No doubt we each have slightly different images in mind of a “typical” bully. One of the most common stereotypes in the media is that of a big bruiser of a schoolboy physically threatening a smaller child—perhaps stealing his lunch money or harassing him on the playground. Another stereotype, usually assigned to girls, consists of a group whispering about an ostracized classmate. Both are valid representations of bullying behavior as far as they go, but if we are interested in making real strides toward bullying prevention, we need to dispel some of the myths that restrict our thinking. I chose five, so this obviously isn’t an exhaustive list, but it offers some of the most fundamental misconceptions. If you’d like to bring up others, by all means, please add yours as a comment below.

Myth #1:  Bullying is mainly a childhood or teen issue taking place in the context of school.

People bully others in all kinds of settings at all ages. At home, at school, in the workplace, and online, bullies can be found among every age group. In fact, those who bully in one context also tend to have problems in their other relationships. They may bully online, and may have displayed similarly aggressive behaviors in preschool years at home among siblings or playmates. After high school, they may move on to bullying coworkers, intimate partners and/or children.

Different forms of bullying may carry one or two unique characteristics, but in the main, say researchers, bullies display relational aggression and in some cases, deficits in social problem-solving skills. This does not mean bullies are always loners, bereft of social skills. In fact, says University of Warwick researcher Dieter Wolke, when you look at relational bullying, for instance, certain social skills actually increase a bully’s capacity for harm. “Spreading rumors, excluding someone—these require that you know how to hurt someone without actually physically attacking them.” In some cases, otherwise socially engaged and/or self-righteous people may simply have learned to view the use of superiority or the degradation of others as acceptable forms of enforcing their will: perhaps after observing such behaviors at home, or through having themselves been victims of peer bullying.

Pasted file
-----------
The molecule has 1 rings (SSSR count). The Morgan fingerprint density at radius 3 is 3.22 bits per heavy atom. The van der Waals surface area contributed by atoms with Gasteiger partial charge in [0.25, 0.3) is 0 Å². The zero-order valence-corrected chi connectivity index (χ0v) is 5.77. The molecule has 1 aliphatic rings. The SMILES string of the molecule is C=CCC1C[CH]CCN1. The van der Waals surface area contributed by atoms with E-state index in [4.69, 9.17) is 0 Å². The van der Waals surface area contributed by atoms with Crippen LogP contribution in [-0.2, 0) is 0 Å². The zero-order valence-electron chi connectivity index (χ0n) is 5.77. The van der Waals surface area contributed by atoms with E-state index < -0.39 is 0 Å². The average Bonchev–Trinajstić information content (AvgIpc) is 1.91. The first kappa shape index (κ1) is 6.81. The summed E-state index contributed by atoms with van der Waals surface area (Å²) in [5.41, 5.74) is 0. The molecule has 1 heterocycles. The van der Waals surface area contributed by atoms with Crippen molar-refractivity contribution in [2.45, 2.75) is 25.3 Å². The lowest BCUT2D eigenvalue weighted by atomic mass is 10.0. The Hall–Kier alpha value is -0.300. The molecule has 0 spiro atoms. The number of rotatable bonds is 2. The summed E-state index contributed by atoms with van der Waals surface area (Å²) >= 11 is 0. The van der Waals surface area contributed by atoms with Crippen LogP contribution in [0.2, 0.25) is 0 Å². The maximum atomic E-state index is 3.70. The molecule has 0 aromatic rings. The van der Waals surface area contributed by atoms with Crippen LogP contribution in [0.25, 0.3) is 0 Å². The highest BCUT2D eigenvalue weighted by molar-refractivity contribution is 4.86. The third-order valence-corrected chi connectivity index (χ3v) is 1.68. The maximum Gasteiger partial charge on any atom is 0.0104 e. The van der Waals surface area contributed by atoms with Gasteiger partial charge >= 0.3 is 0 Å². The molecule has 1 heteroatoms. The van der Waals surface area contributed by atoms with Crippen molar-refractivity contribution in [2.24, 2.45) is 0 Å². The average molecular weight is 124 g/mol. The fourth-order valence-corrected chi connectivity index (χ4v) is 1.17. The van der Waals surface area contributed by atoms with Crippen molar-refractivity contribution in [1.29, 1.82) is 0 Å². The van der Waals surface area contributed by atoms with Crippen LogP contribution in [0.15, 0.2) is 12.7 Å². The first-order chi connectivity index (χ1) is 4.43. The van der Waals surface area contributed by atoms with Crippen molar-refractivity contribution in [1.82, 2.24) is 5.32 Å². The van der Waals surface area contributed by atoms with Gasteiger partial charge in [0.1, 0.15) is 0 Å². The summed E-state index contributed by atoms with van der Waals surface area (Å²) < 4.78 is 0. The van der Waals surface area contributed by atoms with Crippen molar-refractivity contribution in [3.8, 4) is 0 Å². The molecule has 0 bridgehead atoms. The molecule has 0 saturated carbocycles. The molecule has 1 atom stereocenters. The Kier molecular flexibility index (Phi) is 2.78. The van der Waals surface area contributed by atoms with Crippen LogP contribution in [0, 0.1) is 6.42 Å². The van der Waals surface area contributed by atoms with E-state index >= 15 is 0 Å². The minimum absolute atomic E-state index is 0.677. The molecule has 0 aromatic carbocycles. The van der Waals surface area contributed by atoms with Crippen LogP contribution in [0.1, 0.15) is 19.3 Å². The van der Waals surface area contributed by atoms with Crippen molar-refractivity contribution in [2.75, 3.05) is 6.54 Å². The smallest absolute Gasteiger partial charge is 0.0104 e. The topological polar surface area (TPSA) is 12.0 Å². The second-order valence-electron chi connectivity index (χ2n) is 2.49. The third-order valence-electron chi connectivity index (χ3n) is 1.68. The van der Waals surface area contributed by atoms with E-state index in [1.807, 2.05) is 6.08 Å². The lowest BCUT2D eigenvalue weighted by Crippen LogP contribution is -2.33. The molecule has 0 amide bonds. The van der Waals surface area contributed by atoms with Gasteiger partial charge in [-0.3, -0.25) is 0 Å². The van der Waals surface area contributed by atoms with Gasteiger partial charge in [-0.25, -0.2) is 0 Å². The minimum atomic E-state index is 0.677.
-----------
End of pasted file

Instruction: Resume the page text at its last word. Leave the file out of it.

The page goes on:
Myth #2: Bullying is a harmless and necessary part of growing up. Kids will be kids, and they need to learn how to deal with life in the “real world.”

The best way for kids to learn how to deal with life “in the real world” is to be taught appropriate behavior toward others. While it’s certain we will each encounter bullies at various points in our lives, bystanders (whether adults or peers) should always intervene in bullying. Research finds that doing so does make a difference. Children can (and should) be taught prosocial skills whether they interact on a bus, a playground, at school, or online. As we are about to see, bullying is far from harmless and can impede, rather than encourage, the process of growing up.

Myth #3:  The effects of bullying are confined to its victims.

Those who are bullied indeed suffer, not only effects such as higher rates of incarceration and problems with health, poverty, and social relationships, but as one recent study found, “being bullied during childhood directly increases the likelihood of self-harm in late adolescence.” And the effects of social bullying in particular can linger long into adulthood in the form of mental health issues such as suicidal thoughts, anxiety and depression.